Price upon request: Paris high jewelry, part II

Ashley Davis

In the second part of a two-part series, National Jeweler explores the latest haute joaillerie presented last week in Paris in conjunction with couture week.

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Dior’s jewelry designer, Victoire de Castellane, revisited “Versailles” with the second installment of the collection first introduced last summer.

Whereas last year’s offerings were an ode to the palace’s baroque architecture and décor, this year’s iteration was a love letter to its gardens.

Spectacular gemstone color combinations lent the collection a vibrant palette and contagious whimsy, which was all the more striking when combined with the pieces’ strong geometric lines, meant to reference the gardens’ bold landscaping.

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David Yurman took a more wearable approach to color, setting large colored gemstones like rubellite and peridot against a background of neutral white diamonds and white gold or platinum. Much of the interest in the pieces was in the bold, architectural designs of the settings.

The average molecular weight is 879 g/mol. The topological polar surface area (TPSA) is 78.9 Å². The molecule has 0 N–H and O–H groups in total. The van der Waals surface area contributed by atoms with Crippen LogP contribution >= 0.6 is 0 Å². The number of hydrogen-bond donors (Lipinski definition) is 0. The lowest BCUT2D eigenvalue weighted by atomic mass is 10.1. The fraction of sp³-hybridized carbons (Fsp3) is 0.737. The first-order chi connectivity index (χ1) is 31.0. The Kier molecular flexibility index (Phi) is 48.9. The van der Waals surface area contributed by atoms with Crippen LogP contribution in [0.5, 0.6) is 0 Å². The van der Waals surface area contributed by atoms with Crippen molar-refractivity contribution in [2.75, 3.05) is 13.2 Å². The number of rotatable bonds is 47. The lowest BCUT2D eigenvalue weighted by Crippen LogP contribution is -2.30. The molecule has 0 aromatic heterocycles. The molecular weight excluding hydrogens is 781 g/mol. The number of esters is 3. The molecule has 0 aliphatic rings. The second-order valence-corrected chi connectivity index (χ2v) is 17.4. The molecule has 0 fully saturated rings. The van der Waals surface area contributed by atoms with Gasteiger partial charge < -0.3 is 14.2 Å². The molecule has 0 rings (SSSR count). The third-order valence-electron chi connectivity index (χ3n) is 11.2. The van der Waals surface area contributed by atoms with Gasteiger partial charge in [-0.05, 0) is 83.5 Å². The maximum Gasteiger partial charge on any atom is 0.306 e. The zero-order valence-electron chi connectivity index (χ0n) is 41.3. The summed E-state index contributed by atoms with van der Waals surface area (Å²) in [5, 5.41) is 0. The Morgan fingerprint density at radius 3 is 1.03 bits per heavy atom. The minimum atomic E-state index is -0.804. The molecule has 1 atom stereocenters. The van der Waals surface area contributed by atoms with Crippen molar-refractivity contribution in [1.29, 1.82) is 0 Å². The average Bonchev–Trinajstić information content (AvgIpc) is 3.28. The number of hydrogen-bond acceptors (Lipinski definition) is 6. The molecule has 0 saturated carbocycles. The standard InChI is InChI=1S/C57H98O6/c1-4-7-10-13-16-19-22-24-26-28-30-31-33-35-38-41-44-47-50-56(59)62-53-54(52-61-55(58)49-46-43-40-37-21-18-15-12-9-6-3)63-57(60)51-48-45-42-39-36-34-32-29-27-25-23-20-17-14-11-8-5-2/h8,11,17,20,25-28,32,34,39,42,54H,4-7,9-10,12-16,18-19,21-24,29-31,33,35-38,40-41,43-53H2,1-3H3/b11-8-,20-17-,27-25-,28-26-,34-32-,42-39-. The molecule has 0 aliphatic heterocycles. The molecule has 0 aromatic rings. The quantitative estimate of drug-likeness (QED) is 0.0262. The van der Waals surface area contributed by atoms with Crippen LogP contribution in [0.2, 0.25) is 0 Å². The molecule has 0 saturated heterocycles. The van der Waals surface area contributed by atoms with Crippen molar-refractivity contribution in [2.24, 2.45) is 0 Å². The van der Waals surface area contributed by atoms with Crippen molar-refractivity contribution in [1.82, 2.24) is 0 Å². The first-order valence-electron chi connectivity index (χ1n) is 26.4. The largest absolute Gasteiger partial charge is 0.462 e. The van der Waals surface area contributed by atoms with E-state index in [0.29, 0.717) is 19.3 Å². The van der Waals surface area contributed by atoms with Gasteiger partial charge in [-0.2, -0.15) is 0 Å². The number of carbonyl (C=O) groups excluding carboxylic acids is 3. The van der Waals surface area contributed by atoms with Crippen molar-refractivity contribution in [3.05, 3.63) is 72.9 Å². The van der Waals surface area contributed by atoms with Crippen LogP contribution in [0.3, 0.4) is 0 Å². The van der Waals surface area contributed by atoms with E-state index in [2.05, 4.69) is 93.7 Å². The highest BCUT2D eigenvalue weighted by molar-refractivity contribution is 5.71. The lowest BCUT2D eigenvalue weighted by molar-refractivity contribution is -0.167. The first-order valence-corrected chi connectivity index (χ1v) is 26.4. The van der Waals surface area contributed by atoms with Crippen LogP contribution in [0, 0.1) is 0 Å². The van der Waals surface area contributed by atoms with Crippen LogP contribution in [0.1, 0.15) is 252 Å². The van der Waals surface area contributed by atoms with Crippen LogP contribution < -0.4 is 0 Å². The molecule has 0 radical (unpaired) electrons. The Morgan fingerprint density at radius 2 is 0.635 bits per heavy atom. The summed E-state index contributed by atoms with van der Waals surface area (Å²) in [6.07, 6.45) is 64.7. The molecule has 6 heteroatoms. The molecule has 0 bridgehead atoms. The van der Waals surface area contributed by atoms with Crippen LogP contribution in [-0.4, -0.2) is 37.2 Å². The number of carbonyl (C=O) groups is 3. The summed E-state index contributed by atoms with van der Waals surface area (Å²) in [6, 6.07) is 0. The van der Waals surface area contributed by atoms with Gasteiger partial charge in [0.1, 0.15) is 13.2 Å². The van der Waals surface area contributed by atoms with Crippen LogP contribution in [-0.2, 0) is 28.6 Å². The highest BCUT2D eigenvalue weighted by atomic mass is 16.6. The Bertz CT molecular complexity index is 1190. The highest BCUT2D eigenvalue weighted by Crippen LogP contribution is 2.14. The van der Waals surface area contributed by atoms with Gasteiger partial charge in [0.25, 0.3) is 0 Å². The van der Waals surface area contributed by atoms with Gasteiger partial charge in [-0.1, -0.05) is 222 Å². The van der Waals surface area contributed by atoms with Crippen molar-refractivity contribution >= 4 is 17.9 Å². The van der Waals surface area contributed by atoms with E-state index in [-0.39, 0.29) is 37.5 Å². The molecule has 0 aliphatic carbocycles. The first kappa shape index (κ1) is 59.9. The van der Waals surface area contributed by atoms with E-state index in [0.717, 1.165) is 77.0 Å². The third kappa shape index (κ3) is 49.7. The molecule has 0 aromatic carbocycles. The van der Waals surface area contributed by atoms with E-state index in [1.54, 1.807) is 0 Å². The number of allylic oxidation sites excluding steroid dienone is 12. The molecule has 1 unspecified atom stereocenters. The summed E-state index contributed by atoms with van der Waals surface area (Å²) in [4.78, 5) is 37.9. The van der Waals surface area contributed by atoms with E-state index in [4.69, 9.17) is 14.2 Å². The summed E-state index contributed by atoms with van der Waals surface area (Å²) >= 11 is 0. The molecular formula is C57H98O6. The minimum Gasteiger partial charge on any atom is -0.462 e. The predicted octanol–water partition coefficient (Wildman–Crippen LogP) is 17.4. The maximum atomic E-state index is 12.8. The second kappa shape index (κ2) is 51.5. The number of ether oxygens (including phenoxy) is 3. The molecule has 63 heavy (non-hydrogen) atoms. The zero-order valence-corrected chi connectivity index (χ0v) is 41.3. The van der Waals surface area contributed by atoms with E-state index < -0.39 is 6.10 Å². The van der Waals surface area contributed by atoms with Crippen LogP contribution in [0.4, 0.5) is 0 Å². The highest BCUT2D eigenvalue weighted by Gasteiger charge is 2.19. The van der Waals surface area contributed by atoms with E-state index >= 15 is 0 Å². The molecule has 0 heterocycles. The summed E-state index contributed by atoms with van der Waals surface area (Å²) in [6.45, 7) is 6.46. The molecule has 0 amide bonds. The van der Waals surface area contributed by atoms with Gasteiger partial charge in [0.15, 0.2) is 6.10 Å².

The American design house also showed pieces from its Night Petals collection, inspired by flowers seen in the moonlight and high jewelry versions of its pearl pieces and Stax collection.

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According to Boucheron, the brand was the first French jeweler to open a store in Moscow, in 1897. Their high jewelry offerings, called Hiver Imperial, or Imperial Winter, referenced these beginnings.

White gold, diamonds, mother-of-pearl and rock crystal formed ice and snowflakes, while accents of pearl, aquamarine and tanzanite further enhanced the collection’s romantic, wintry feel.

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New York-based designer Anna Hu creates nature-inspired pieces more dazzling than their real-life counterparts.

In Paris, the designer showed elaborate designs that often were anchored around one prominent gemstone, such as a sugarloaf tanzanite or cabochon emerald.
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